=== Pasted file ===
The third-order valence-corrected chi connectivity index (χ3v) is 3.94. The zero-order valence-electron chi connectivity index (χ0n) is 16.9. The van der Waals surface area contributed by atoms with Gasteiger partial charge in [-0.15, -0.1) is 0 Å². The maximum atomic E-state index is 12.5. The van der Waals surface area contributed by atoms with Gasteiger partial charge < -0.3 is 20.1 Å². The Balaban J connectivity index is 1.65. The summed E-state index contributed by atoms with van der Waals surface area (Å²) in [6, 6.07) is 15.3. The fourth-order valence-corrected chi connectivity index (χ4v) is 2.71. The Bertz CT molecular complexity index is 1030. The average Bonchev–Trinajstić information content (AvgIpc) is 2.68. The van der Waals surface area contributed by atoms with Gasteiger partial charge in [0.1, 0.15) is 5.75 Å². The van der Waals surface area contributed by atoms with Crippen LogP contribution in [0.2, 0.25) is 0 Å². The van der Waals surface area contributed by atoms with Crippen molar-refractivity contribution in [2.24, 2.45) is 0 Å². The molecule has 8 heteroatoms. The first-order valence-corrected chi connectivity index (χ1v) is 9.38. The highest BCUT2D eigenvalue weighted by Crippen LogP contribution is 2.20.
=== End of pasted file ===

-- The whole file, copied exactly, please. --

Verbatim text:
The third-order valence-corrected chi connectivity index (χ3v) is 3.94. The zero-order valence-electron chi connectivity index (χ0n) is 16.9. The van der Waals surface area contributed by atoms with Gasteiger partial charge in [-0.15, -0.1) is 0 Å². The maximum atomic E-state index is 12.5. The van der Waals surface area contributed by atoms with Gasteiger partial charge < -0.3 is 20.1 Å². The Balaban J connectivity index is 1.65. The summed E-state index contributed by atoms with van der Waals surface area (Å²) in [6, 6.07) is 15.3. The fourth-order valence-corrected chi connectivity index (χ4v) is 2.71. The Bertz CT molecular complexity index is 1030. The average Bonchev–Trinajstić information content (AvgIpc) is 2.68. The van der Waals surface area contributed by atoms with Gasteiger partial charge in [0.1, 0.15) is 5.75 Å². The van der Waals surface area contributed by atoms with Crippen LogP contribution in [0.2, 0.25) is 0 Å². The van der Waals surface area contributed by atoms with Crippen molar-refractivity contribution in [2.24, 2.45) is 0 Å². The molecule has 8 heteroatoms. The first-order valence-corrected chi connectivity index (χ1v) is 9.38. The highest BCUT2D eigenvalue weighted by Crippen LogP contribution is 2.20.